Asus ROG G501VW Review (GTX 960M, I7)

++ Main reason to consider:

Thin & lightweight along, Thunderbolt 3 and otherwise, overall good gaming/multimedia laptop

-- Main reason to avoid:

Performance/price ratio (current pricing) and PWM brightness control which in this case results in noticeable flickering in lower brightness

Availability

Current pricing is around $1000 for basic versio

Pro : + Relatively thin & lightqweight for such hardware
+ For $800 (as I bought it), very good performance/price ratio with an I7-6700HQ and a GTX 960M
+ Very good 1080p IPS display with very good colors, contrast, blacks and high brightness. Viewing angles are very good too.
+ Thunderbolt 3 USB-C port, may prove useful for eGPUs in the future
+ Quite a good backlit keyboard with good feedback, response, travel depth and spacing. Keys machanism is a little stiff maybe
+ Low noise under high load as well as low/moderate load
+ Hinges seem to be rigid
+ TPM 2.0
+ Nice. simple, solid looks
+ Smooth touchpad
+ M.2 NVMe PCIe slot
Con : - Relatively low performance/price ratio for the usual price, compared to other GTX 960M/965M equipped laptops
- GPU core throttling under full load of Furmark + Prime95, but no so much under gaming load (Crysis 3, Ashes of Singularity)
- PWM brightness mechanism with low frequency, results in noticeable flickering when brightness is set to less than $85-90% (though mostly noticeable for much lower brightness levels)
- Outer lid is not sufficiently robust. Pull with both hands
- Parts of the bottom of the laptop and somewhat the palm rests can get a bit too warm
- No RJ-45 ethernet port (USB 3.0 <-> RJ-45 adapter supplied)
- Default storage is a 5400RPM HDD which results in a bit sluggish performance (non-gaming)
- 2.0 branded speakers aren't really that good
- Touchpad and buttons are a little shakey
- GTX 960M has 2GB VRAM and not 4GB
- 8GB DDR4 RAM soldered to the motherboard. Only one free DDR4 slot (but for gamers it should be ok anyway)
- Some kind of a coiling noise from the motherboard around the center of the keyboard, though that's pretty common
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Introduction

Asus G501VW Review front

So, the Asus G501VW is Asus’s latest thin&lightweight cheaper multimedia/gaming laptop. It seems like the less premium version of the premium UX501VW or a slimmed down version of the GL552VW. It’s mostly for those who want the usually $800-$1000 GTX 960M gaming laptop in a smaller form. I bought it for $800 during some of the occuassional discounts, but the price currently is around $950-$1000 for this configuration.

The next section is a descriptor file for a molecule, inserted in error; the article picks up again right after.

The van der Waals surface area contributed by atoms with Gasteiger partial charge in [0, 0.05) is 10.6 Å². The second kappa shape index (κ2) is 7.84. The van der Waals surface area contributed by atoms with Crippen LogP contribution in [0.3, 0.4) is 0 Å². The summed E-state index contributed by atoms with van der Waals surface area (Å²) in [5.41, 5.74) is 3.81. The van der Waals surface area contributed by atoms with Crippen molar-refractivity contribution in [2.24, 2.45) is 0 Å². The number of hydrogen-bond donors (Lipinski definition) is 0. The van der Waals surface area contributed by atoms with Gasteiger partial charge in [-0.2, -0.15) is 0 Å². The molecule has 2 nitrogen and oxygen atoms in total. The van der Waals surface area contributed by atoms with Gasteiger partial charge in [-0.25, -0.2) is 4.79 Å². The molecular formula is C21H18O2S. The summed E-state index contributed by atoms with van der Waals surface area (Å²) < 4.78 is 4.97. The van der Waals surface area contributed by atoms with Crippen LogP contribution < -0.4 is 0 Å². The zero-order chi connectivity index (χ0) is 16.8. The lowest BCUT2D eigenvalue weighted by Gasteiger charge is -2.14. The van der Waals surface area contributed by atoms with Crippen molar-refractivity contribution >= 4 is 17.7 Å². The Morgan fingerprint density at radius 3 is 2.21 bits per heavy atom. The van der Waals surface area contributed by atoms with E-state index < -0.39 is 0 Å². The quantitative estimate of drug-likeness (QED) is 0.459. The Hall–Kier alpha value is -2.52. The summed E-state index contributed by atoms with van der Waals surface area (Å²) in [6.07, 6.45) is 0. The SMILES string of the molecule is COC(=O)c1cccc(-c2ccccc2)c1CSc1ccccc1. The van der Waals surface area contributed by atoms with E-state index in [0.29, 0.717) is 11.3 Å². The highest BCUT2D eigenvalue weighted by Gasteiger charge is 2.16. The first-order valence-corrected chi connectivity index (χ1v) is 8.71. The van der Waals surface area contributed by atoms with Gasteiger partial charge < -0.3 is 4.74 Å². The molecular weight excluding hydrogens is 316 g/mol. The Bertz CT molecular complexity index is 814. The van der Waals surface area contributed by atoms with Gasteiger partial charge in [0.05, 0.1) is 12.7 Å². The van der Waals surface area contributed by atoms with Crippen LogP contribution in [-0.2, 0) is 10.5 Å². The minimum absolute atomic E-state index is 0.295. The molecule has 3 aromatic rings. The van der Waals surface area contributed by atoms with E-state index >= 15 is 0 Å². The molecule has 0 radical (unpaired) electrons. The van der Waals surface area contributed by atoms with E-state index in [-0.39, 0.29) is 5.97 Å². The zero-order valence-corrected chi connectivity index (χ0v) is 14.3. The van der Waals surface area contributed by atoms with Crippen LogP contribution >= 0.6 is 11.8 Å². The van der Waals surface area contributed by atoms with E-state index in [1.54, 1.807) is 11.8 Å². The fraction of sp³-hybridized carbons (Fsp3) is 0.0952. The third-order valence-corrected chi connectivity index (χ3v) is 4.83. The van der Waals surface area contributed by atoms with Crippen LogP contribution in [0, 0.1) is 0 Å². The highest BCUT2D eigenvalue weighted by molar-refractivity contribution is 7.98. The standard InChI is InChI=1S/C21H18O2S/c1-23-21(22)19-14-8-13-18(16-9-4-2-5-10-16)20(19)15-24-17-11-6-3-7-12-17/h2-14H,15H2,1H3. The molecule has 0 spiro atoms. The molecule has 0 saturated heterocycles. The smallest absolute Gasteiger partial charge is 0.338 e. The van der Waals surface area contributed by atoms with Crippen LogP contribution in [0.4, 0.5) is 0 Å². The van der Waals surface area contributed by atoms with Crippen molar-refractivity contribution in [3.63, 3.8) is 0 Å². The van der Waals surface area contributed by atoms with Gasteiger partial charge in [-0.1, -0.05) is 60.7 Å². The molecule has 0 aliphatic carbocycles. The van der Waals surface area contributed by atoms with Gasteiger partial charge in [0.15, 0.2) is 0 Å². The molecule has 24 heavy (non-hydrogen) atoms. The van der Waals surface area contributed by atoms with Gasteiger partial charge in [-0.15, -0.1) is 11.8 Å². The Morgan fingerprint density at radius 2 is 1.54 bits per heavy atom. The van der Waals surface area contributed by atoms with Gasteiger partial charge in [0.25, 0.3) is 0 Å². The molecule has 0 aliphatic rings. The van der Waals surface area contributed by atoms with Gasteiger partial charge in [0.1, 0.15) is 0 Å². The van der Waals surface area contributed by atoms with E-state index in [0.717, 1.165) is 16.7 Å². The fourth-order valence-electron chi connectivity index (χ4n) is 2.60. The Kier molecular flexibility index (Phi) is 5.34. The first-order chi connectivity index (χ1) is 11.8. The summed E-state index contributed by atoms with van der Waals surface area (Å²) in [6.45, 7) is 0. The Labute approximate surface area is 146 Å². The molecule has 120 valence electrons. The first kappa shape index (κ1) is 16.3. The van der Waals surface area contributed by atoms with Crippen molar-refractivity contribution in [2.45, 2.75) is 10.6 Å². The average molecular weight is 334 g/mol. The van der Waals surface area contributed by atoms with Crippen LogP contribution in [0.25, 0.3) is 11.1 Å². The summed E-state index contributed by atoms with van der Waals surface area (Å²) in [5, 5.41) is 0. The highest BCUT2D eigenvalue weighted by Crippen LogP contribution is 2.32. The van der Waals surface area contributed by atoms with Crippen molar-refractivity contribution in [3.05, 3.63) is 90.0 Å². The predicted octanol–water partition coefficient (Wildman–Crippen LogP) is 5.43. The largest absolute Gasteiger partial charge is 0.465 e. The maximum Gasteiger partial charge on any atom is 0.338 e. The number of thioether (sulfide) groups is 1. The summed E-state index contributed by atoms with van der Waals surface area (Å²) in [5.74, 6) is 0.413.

The G501VW ‘premium’ elements except the weight and dimensions is the Thunderbolt 3 USB-C port and the IPS 1080p display. In comparison to Asus’ other $800-$1000 offerings, like the GL552VW and the FZ50VW, it has the same CPU and GPU (I7-6700HQ + GTX 960M 2GB), but adds the thunderbolt 3 port and you get the TB3 port, which could be a big plus if an eGPU solution will be enabled via bios update from Asus.

These traits make it a good option for $800-$900, and a unique one even compared to non-Asus laptops. The other laptops in this range of weight are the Acer VN7-592G and the XPS 9550. The VN7-592G costs currently around $900-$1000 and the XPS usually around $1050-$1100, both with a TB3 port.

Let’s see what the G501VW has to offer in practice in this review!

ComponentDescription
ModelASUS G501VW-BSI7N25
PriceAs tested, $1000, but I bought it discounted for $800 from Newegg
CPUIntel Skylake I7-6700HQ, 4C/8T, 2.6-3.5GHZ, 6MB cache
GPUNvidia Geforce GTX 960M 2GB GDDR5, GM107 (Maxwell I), 640 shaders, core@1097-1200MHZ, GDDR5@1252MHZ, 128-bit bus
Motherboard / ChipsetAsus G501VW / Intel HM170 (Skylake PCH-H)
2xPCI Express x1, 1xPCI Express x4, 1xPCI Express x16
RAMOnboard 1x8GB (single channel) DDR4 2133MHZ. One slot free
StorageHDD : HGST 1TB HGST HGST HTS541010A7E630
SSD: None
M.2 slots: M.2 SATA or PCIe/NVMe 2280 (one)
Display PanelIn review: SAMSUNG 156HL01-104 IPS 1920x1080 panel
Weight / Dimensions2.06kg (~4.54 Lbs.) + ~0.4kg 120W PSU*
383 x 255 x 20.6-21.3 mm
15.08" x 10.04" x 0.79-0.84"
(w x d x h)
KeyboardRed backlit (4 levels including off*)
Connection PortsRight side: 2xUSB 3.0, SD Card Slot, audio out/microphone
Left: AC power, 1xUSB 3.0, HDMI (2.0?), Thunderbolt 3 USB-C (USB 3.1 gen2)
Front, Rear: None
Camera720p
WiFi / EthernetWiFi: Intel(R) Dual Band Wireless-AC 7265
Ethernet: None, Ethernet to USB adapter supplied
Speakers / Audio2.0 Bang & Olufsen
Realtek chip
Battery62Wh
Bios / EC version (test unit)G501VW.205 /
Extra features
more details

Build quality, Case, design and looks

The base unit is good in terms of build quality. It’s quite firm and nice to hold. The keyboard surface feels pretty rigid too and won’t yield easily. Hinges feel also pretty strong. The only part that only a little problematic is the screen’s outer lid which isn’t rigid and I’d consider some protection if the laptop is carried in the backpack. This is disappointing.